With respect to the monomers and solvents identified herein, nanoparticles are formed by maintaining a temperature that is favorable to polymerization of the selected monomers in the selected solvent(s). Preferred temperatures are in the range of about −40 to 250° C., with a temperature in the range of about 0 to 150° C. being particularly preferred. As described in more detail below, the interaction of monomer selection, temperature, and solvent facilitates the formation of block polymers which form micelles and ultimately the desired nanoparticles.
According to one embodiment of the invention, a diblock polymer is formed of vinyl aromatic hydrocarbon monomers and conjugated diene monomers in the hydrocarbon solvent. The diblock polymer contains at least a first end block that is soluble in the dispersion solvent, preferably a conjugated diene monomer, and at least a second end block which is less soluble in the dispersion solvent, preferably a vinyl-substituted aromatic hydrocarbon monomer. Moreover, in one preferred embodiment, a vinyl-substituted aromatic hydrocarbon monomer is chosen, the polymer of which is generally insoluble in the dispersion solvent.
As is known in the art, such a diblock copolymer may be formed by living anionic polymerization, in which a vinyl-substituted aromatic hydrocarbon monomer is added to a completely polymerized conjugated diene monomer. Another method of forming substantially diblock polymers is the living anionic copolymerization of a mixture of monomers, such as a conjugated diene monomer and a vinyl-substituted aromatic hydrocarbon monomer in a hydrocarbon solvent, particularly, in the absence of certain polar additives, such as ethers, tertiary amines, or metal alkoxides which could otherwise effect the polymerization of the separately constituted polymer blocks. Under these conditions, the conjugated diene generally polymerizes first, followed by the polymerization of the vinyl-substituted aromatic hydrocarbon. Of course, certain advantages, as described below may be achieved via a random polymerization of at least one block of the polymer.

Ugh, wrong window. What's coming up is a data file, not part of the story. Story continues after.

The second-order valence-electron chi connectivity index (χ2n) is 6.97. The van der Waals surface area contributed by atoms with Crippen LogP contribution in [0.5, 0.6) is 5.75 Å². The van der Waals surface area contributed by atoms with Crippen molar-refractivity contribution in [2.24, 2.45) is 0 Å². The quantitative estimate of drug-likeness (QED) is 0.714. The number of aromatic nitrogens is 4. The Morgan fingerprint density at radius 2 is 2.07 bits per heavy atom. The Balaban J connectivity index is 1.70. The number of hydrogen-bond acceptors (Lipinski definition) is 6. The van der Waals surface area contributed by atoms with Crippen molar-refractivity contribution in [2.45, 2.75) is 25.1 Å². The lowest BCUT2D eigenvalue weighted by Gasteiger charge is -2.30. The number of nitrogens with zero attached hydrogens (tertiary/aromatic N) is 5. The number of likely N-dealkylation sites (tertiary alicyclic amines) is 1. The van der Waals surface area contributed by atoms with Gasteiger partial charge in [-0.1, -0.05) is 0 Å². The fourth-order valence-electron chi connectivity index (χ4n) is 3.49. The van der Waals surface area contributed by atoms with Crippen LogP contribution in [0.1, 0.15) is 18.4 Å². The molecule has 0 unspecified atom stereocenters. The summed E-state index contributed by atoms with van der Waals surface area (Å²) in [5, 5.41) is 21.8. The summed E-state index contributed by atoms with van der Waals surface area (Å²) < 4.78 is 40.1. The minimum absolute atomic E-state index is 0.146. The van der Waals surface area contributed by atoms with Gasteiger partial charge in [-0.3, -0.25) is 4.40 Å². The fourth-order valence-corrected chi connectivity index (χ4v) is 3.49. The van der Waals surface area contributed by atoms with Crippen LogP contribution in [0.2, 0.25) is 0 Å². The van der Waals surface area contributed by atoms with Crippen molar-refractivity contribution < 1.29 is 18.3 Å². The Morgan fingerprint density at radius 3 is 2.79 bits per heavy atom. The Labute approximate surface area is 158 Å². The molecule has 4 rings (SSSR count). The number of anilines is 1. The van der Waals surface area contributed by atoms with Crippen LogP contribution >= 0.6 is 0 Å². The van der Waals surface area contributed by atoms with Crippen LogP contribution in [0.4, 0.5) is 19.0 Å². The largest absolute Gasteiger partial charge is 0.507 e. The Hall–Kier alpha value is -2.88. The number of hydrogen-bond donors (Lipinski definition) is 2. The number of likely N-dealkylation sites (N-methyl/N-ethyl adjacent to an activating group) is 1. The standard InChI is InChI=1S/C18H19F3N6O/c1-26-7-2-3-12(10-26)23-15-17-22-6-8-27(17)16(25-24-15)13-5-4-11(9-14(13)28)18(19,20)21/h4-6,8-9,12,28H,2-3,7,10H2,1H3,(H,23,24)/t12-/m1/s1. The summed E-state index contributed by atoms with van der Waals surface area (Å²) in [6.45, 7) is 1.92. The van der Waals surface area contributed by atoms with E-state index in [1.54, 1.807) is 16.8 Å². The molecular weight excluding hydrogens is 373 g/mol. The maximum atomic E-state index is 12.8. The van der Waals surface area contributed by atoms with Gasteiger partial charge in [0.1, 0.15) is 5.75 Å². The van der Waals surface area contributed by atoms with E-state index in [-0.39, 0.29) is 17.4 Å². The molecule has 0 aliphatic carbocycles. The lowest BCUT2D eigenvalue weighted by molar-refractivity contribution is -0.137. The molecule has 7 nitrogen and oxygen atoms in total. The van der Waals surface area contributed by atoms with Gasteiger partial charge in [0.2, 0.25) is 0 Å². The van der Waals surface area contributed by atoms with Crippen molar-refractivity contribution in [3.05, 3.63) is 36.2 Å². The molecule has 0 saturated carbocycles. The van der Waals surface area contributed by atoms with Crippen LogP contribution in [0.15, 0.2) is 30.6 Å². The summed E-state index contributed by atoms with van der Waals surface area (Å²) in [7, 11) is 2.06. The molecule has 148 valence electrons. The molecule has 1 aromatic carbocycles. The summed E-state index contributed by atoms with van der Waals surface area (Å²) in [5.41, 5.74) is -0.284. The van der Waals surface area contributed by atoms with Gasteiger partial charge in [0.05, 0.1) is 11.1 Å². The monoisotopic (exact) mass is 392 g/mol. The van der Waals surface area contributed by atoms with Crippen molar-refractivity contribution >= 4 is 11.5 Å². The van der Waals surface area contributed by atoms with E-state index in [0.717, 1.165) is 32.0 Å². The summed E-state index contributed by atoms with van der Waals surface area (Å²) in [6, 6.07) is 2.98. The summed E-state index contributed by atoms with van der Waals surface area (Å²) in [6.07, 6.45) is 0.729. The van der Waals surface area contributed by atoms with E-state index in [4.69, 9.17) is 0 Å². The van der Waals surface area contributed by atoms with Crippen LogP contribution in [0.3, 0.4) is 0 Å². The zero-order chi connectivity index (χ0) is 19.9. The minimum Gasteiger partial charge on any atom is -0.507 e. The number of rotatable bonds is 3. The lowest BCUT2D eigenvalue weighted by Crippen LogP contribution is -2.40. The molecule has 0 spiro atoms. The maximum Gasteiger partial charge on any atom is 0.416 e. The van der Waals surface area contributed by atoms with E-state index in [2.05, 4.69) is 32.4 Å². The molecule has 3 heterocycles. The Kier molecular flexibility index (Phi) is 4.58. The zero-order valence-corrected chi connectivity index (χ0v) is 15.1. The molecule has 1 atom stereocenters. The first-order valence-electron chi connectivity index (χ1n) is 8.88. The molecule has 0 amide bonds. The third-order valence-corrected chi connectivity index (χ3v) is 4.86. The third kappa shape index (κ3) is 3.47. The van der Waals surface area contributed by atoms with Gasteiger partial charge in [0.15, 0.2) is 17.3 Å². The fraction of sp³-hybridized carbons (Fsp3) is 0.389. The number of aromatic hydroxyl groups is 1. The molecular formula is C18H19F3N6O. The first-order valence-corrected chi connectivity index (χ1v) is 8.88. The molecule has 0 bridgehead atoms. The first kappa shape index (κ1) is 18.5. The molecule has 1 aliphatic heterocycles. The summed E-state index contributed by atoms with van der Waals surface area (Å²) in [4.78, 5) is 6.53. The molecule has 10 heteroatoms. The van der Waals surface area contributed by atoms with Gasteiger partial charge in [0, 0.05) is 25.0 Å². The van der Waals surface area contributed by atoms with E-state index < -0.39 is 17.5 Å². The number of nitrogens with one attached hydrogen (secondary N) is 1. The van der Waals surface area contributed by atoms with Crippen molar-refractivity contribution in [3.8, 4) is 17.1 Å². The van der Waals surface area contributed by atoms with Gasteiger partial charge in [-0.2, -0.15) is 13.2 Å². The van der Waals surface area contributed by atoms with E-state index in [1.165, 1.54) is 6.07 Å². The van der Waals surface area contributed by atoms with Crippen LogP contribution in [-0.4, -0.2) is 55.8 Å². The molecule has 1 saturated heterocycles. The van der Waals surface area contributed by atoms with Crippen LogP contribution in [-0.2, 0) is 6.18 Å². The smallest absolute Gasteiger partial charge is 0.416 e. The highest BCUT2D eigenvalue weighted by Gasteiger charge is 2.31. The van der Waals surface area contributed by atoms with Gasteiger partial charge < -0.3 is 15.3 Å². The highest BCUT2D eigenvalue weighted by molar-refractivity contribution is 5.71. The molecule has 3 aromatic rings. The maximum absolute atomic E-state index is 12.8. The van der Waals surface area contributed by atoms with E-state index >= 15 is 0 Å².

Nonetheless, it is generally preferred that a vinyl substituted aromatic hydrocarbon polymerize last, positioning the living end of the polymerizing polymer on a vinyl aromatic block to facilitate later cross-linking.
Such copolymers, formed by either method, are believed to aggregate to form micelle-like structures with, for example, vinyl-substituted aromatic blocks directed toward the centers of the micelles and conjugated diene blocks as tails extending therefrom. It is noted that a further hydrocarbon solvent charge or a decrease in polymerization mixture temperature may also be used, and may in fact be required, to obtain formation of the micelles. Moreover, these steps may be used to take advantage of the general insolubility of the vinyl-aromatic blocks. An exemplary temperature range for micelle formation is between about 40 and 100° C., more preferably between about 50 and 80° C.
After the micelles have formed, additional conjugated diene monomer and/or vinyl-substituted aromatic hydrocarbon monomer can be added to the polymerization mixture as desired.